31O generation, see ye the word of the Lord. Have I been a wilderness unto Israel? a land of darkness? wherefore say my people, We are lords; we will come no more unto thee? 32Can a maid forget her ornaments, or a bride her attire? yet my people have forgotten me days without number. 33Why trimmest thou thy way to seek love? therefore hast thou also taught the wicked ones thy ways. 34Also in thy skirts is found the blood of the souls of the poor innocents: I have not found it by secret search, but upon all these. 35Yet thou sayest, Because I am innocent, surely his anger shall turn from me. Behold, I will plead with thee, because thou sayest, I have not sinned. 36Why gaddest thou about so much to change thy way? thou also shalt be ashamed of Egypt, as thou wast ashamed of Assyria. 37Yea, thou shalt go forth from him, and thine hands upon thine head: for the Lord hath rejected thy confidences, and thou shalt not prosper in them.

Here again, the Prophet confirms what I have before stated, — that the people would at length find, willing or unwilling, what it was to deport from God; as though he had said, “As thou hast not hitherto learnt by so many evidences, that thy perfidy is the cause of all thy evils, God will heap evils on evils, that thou mayest at length know, even against thy will, that thou receivest, a reward due to thy wickedness.” This is the sum of the whole.

But he says first, chastise thee shall thy wickedness, as though he had said, that though God ascended not his tribunal, nor put forth his hand to punish the people, yet judgment would be evident in their very sins. And this is much more powerful, and has greater weight in it than if the Prophet had said only, that God would inflict on the people a just punishment; thy wickedness, he says, shall chastise thee; and a similar mode of speaking is adopted by Isaiah;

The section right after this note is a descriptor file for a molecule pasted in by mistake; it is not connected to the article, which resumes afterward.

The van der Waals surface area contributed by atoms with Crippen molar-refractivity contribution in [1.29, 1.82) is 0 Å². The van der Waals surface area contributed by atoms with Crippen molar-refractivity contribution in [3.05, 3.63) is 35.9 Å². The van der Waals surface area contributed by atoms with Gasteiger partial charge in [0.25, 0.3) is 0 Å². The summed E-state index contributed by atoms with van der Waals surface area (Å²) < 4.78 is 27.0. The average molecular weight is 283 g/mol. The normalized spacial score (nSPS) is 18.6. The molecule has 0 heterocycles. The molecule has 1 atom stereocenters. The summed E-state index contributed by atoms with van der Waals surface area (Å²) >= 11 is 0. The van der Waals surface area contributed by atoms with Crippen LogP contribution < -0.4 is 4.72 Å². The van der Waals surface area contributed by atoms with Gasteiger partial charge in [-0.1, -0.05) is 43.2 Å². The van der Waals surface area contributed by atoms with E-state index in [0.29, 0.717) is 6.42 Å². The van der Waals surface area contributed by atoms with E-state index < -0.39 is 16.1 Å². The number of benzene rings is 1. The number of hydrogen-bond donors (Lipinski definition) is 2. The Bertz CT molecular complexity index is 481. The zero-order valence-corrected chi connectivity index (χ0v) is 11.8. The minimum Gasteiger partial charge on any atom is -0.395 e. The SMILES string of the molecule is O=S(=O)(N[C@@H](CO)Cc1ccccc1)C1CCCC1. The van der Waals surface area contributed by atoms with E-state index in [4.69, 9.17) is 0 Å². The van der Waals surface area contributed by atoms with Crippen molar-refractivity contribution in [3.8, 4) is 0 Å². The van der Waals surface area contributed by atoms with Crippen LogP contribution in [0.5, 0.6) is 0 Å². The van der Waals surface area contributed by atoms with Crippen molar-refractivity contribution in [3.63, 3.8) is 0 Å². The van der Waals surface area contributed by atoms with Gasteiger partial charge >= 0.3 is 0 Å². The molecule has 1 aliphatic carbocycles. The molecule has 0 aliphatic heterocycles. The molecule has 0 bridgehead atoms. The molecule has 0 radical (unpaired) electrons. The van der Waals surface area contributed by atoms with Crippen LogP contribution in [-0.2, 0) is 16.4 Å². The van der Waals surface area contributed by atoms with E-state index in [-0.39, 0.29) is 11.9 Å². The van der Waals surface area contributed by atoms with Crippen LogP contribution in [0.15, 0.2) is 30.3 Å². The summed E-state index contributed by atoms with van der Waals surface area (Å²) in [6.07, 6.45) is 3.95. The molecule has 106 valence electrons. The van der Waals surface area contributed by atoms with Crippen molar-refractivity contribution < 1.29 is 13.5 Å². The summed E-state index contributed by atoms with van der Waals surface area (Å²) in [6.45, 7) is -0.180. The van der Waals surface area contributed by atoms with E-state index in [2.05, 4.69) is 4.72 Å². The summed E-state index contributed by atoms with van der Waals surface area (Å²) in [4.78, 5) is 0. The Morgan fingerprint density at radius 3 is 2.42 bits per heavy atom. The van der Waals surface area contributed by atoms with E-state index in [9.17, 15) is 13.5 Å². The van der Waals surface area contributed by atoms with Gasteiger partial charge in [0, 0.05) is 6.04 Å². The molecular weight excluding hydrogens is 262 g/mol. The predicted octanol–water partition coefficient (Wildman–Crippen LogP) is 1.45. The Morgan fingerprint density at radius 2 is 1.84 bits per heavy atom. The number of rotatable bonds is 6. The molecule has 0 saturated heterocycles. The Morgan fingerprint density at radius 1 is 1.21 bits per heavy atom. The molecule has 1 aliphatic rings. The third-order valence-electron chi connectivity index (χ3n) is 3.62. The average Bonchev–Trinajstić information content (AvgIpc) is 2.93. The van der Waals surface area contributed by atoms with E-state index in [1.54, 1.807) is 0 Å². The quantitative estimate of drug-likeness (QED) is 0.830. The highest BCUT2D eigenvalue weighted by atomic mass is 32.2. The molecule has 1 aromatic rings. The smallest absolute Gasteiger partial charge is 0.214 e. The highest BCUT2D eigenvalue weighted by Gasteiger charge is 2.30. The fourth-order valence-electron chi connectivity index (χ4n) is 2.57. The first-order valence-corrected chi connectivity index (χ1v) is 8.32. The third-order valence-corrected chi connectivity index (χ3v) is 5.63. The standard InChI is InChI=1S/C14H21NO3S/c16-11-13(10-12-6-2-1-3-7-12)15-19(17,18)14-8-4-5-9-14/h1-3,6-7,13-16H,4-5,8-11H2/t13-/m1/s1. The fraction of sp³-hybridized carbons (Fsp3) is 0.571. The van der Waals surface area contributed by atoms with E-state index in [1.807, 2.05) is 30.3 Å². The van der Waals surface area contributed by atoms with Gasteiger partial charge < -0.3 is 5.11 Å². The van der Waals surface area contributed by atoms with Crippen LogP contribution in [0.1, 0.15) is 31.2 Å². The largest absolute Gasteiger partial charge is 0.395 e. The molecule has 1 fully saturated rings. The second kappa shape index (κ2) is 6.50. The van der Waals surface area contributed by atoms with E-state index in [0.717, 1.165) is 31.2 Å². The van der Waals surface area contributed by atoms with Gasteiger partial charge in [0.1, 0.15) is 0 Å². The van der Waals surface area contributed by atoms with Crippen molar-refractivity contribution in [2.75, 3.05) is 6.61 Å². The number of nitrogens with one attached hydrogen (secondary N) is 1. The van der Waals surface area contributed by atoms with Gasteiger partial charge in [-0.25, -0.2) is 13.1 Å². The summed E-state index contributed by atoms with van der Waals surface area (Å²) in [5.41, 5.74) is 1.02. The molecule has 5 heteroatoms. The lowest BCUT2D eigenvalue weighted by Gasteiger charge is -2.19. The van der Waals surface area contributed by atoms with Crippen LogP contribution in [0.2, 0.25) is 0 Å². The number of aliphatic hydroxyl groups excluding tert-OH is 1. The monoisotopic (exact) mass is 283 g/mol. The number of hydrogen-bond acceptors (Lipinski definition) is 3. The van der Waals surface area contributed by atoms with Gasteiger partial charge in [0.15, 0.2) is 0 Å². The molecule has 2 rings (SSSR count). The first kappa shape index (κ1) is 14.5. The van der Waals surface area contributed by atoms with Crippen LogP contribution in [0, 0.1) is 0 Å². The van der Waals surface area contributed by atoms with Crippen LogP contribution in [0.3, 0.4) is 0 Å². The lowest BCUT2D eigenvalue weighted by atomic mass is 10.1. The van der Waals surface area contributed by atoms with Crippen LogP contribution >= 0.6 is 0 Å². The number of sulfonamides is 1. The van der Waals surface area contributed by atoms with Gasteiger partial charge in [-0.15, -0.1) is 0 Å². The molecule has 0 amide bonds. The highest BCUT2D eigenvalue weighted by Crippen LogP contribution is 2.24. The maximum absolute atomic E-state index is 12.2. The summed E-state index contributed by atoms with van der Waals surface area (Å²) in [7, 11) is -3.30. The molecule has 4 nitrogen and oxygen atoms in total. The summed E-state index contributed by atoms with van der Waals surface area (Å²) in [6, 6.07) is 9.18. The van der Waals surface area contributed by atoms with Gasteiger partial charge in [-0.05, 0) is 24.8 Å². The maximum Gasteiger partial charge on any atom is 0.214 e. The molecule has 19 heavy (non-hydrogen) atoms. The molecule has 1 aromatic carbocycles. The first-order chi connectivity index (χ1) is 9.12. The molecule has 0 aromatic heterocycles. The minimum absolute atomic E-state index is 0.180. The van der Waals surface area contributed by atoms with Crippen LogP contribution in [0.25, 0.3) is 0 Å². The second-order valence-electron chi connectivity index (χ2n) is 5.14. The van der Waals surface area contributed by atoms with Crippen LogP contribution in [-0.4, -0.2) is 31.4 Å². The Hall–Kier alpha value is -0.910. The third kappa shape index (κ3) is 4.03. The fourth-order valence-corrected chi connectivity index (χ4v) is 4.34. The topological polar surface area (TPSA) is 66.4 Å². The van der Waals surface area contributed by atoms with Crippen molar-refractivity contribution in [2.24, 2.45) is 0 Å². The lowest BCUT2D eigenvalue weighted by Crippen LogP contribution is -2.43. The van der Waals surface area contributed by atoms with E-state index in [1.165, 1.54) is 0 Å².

“Stand;” he says, “against thee shall thy wickedness,”
(Isaiah 3:9; Isaiah 59:12)

as though God had said, “If I were even to be silent and not to take upon me the office of a judge, and if there were no other accuser, and no one to plead the cause, yet stand against thee will thy wickedness, and fill thee with shame.” To the same purpose is what is said here, thy wickedness 4545     Blarney renders it “adversity.” That the word sometimes means that, is true, but most commonly wickedness; and this is the sense required by the context: it must be that which corresponds in character with the word that follows — apostasy, or turning aside. “Wickedness” is the meaning sanctioned by all the early versions, as well as modern. — Ed. shall chastise thee

But we must consider the reason why the Prophet said this. There were then, we know, complaints in the mouths of many, — that God was too rigid and severe. Since then they thus continually clamored against God; the Prophet repels such calumnies, and says that their wickedness was sufficient to account for the vengeance executed upon them. He says the same of their turnings aside; 4646     The word is singular in all the early versions. It is rendered “apostasy — ἀποστασία,” by the Septuagint, and, “turning aside — aversio,” by the Vulgate Though there is no MS. in favor of the singular, yet the verb connected with it is in that number. The true reading no doubt is according to the versions, confirmed as it is by the number of the verb. — Ed but what he had said generally before, he now expresses more particularly, — that the people had withdrawn themselves from the worship of God and obedience to him. He therefore points out here the kind of wickedness of which they were guilty, as though he had said that there was no need of an accuser, of witnesses, or of a judge, but that the defections of the people alone would sufficiently avail to punish them.